You are here

Phillips Collection

-A A +A
Duncan Phillips House
1897; 1907 addition, Hornblower and Marshall; 1989 renovation, Arthur Cotton Moore. 1612 21st St. NW
  • Phillips Collection (Duncan Phillips House) (Robert C. Lautman)

The Phillips Collection has grown from two exhibition rooms in the Duncan Phillips home in 1921, when it opened as the first museum of modern art in America, to two buildings in which the domestic scale and ambiance of the original house have been maintained. Hornblower and Marshall's 1897 reinterpretation of early American architecture drew upon elements from both the eighteenth-century Georgian vocabulary (a modillion cornice and flat arches over the windows) and the Federal style that followed it (ovoid and semicircular bays and Adamesque decorative details).

Contrary to both of these traditions, the main facade composition is asymmetrical, with a tall projecting chimney breast bisecting the two bays to the south of the entrance, balanced by a wide Palladian window occupying the northernmost first-story bay. Shallow relief ornament carved in sandstone was used liberally on the bay entablatures, sandstone attic story, and particularly notably, on the shell motif in the lunette of the Palladian window. Moreover, the architects set the brick building upon a high basement of rock-faced sandstone, an element familiar from the Richardsonian Romanesque style. Both eclectic mixtures of styles and free compositions were design strategies inherited from the Victorian era. When classicism returned as the primary inspiration, such mixtures were frequently more synthetic than during the Victorian era, as the historical styles chosen shared design principles and architectural vocabularies derived from a common source. As in the Phillips house, the resulting forms are subdued, but, paradoxically, surface ornament is often as rich or richer than in the Victorian eclectic styles. Hornblower and Marshall were particularly adept at combining English and American Georgian and Adamesque motifs and manipulating them to create a new Colonial Revival style.

The historical precedent for the library wing added to the north in 1907 by Hornblower and Marshall is the Italian Renaissance. It is expressed on the exterior by bracketed window frames and a large square bay window with heraldic devices carved in stone below and in stained glass among the leaded panes. On the interior, oak-paneled walls, a coffered ceiling, and a monumental, carved oak and limestone fireplace, set behind a Scamozzi style Ionic columnar screen, provide a more vigorous and evocative setting than the subdued and refined Federal-style interiors of the 1897 house. In 1920 McKim, Mead and White added a skylit second story to the library wing to prepare it for use as a public exhibition area. Three years later a mansarded top story was added to the original house by Washington architect Frederick H. Brooke for private family use.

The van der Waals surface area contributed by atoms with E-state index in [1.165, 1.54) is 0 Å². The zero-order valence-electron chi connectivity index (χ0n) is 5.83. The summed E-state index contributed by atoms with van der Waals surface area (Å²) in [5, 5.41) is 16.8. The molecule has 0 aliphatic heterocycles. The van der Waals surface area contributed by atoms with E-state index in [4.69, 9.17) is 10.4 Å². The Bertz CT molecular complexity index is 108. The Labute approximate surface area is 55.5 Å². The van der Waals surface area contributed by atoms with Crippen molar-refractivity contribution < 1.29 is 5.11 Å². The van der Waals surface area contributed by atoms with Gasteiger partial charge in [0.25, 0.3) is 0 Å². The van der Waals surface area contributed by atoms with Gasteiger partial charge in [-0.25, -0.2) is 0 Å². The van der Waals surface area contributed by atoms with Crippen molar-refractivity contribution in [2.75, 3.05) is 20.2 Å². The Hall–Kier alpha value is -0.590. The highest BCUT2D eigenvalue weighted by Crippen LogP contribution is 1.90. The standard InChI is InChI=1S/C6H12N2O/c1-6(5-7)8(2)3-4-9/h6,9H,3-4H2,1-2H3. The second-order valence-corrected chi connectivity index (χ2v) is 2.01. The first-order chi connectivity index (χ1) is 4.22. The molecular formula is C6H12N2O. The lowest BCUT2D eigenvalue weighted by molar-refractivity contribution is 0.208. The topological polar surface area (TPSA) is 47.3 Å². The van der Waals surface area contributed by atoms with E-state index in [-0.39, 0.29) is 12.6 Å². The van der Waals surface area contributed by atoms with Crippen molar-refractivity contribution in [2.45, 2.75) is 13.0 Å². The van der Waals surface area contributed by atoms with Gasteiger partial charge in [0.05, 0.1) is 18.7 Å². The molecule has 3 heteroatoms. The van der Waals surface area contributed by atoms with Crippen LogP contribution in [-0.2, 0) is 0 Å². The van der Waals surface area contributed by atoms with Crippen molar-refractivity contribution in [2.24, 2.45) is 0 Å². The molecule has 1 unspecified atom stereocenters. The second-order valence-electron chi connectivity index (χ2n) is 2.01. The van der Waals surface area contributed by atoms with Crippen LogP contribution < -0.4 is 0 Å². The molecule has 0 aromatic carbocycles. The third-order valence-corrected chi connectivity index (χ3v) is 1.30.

In 1989, when Arthur Cotton Moore renovated Wyeth and King's 1960 addition, the Goh Annex, he responded to the building as a whole, deriving his massing and horizontal lines from the 1897 house and his architectural vocabulary from the later Renaissance-inspired addition. The bird logo over the entrance to the Goh Annex was inspired by a Braque painting. Moore's annex is divided into four levels, with the principal story raised high above a modern rusticated basement, an apsidal entry treated in antis, bracketed rectangular windows on the main story, and square windows in the attic. All of these elements are associated with the Italian Renaissance tradition in architecture, particularly as it was filtered through English Georgian buildings. Both sections of the earlier building are astylar; Moore introduced embryonic pilasters on the facade of the Goh Annex. His major contribution to the interior is the flying oval staircase that spirals up through three stories. Its heritage in terms of location, form, and details is generically Renaissance.

Writing Credits

Pamela Scott and Antoinette J. Lee



  • 1897

  • 1907

  • 1989


What's Nearby


Pamela Scott and Antoinette J. Lee, "Phillips Collection", [Washington, District of Columbia], SAH Archipedia, eds. Gabrielle Esperdy and Karen Kingsley, Charlottesville: UVaP, 2012—,

Print Source

Buildings of the District of Columbia, Pamela Scott and Antoinette J. Lee. New York: Oxford University Press, 1993, 329-330.

If SAH Archipedia has been useful to you, please consider supporting it.

SAH Archipedia tells the story of the United States through its buildings, landscapes, and cities. This freely available resource empowers the public with authoritative knowledge that deepens their understanding and appreciation of the built environment. But the Society of Architectural Historians, which created SAH Archipedia with University of Virginia Press, needs your support to maintain the high-caliber research, writing, photography, cartography, editing, design, and programming that make SAH Archipedia a trusted online resource available to all who value the history of place, heritage tourism, and learning.